After spending months, even years, investing valuable time and resources into training and honing the skills of your employees, you understandably do not want a competitor benefiting from the development of those skills and knowledge. In California, employers face an uphill battle as they struggle to prevent former employees from taking their valuable information and technology to another competitor or opening a competing business.
The bad news is that California prohibits virtually all non-compete agreements, with a narrow exception for persons who hold an ownership interest in the business or its goodwill. However, the goal of the non-compete provision can still be achieved.
A relatively new concept, “garden leave,” has been gaining traction in the United States, including California, in the last few years. A garden leave provision typically provides that for the payment of additional compensation, the employee agrees to either:
- stay at home in lieu of finding new employment, or
- assist the employer during a transition period when the employer trains a replacement or takes other measures, i.e. phases out the position.
Typically, the duration of this transition period is short—between three to six months. The former employee will either:
- receive a lump sum payment, generally equivalent to his or her salary during this transitional period, or
- will continue on the payroll and receive benefits during the transition period.
It is crucial to clarify both to the employee and in the agreement that this additional payment applies exclusively to the limited transition period and is not a part of any standard compensation or severance package paid as part of the regular employment agreement.
While garden leave has received mixed results in California, the courts have generally upheld such provisions where the work restriction did not extend beyond this short transition period, regardless of any further payment.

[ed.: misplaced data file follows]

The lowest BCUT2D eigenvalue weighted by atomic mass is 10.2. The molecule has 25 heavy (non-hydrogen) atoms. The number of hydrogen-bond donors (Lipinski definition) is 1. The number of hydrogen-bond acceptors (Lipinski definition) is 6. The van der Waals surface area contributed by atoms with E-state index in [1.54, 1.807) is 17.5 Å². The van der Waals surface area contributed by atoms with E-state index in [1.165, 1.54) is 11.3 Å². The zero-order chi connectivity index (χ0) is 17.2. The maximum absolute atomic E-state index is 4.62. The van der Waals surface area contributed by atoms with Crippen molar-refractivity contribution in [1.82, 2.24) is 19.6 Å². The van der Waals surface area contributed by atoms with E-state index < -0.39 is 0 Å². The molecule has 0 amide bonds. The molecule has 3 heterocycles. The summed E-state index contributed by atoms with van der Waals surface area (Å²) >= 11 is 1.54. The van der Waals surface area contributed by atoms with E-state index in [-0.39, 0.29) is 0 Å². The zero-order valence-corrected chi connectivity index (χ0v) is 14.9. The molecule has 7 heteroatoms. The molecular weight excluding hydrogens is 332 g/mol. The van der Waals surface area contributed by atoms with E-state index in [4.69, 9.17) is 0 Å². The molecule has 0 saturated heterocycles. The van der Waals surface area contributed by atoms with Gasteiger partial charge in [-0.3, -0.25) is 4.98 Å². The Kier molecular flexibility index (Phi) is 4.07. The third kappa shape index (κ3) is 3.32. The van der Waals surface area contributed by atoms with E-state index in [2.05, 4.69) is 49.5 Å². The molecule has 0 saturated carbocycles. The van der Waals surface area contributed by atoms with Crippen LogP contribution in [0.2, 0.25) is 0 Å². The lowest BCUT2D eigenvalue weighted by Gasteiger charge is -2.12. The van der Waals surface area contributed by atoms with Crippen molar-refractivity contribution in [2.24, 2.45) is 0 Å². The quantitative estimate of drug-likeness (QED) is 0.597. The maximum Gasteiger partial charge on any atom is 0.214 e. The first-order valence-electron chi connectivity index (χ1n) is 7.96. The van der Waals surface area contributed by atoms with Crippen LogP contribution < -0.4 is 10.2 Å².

Confidentiality Provisions and Non-Disclosure Agreements Can Achieve the Same Goal
While a non-compete provision remains unenforceable in California, you can take measures to protect your confidential information and trade secrets that achieve the same goal. While there are exceptions to the rules preventing disclosure of confidential information and trade secrets – such as the information is already known to the public or disclosed by a third party – these provisions effectively prevent an employee from sharing your protected information with a new employer or using it to start a new business.
The confidential information and trade secrets covered by such a provision or agreement, for purposes of a bootstrapped non-compete provision, should identify specific categories of your information, as opposed to an umbrella provision that encompasses all possible types of protectable information. Examples of specific types of protectable information may include personal and financial customer data, vendor information, business methods and processes, source code, research and product development and the like.
Garden leave provisions tend to be limited to employment agreements with company executives and high level employees, as it would become costly to pay every employee to sit at home for a few months after terminating employment. Further, compensation for garden leave must be more than a token payment. There must be sufficient additional compensation exchanged for the employee giving up the right to look for new employment, particularly in fields where a few months out of work can make the employee obsolete in the field. If the court finds the additional payment to be a mere token payment, the provision will be void as an unenforceable non-compete provision and you could find yourself on the wrong end of a lawsuit.
At the end of the day, you do not need to restrict an employee’s right to work in a chosen field to achieve the goal of protecting your confidential information and intellectual property. By effectively utilizing other legal tools, such as including a confidentiality provision in the employment agreement or having the employee sign a non-disclosure agreement, you effectively limit the information the former employee may share with a new employer and create legal liability for any new employer that uses your protected information.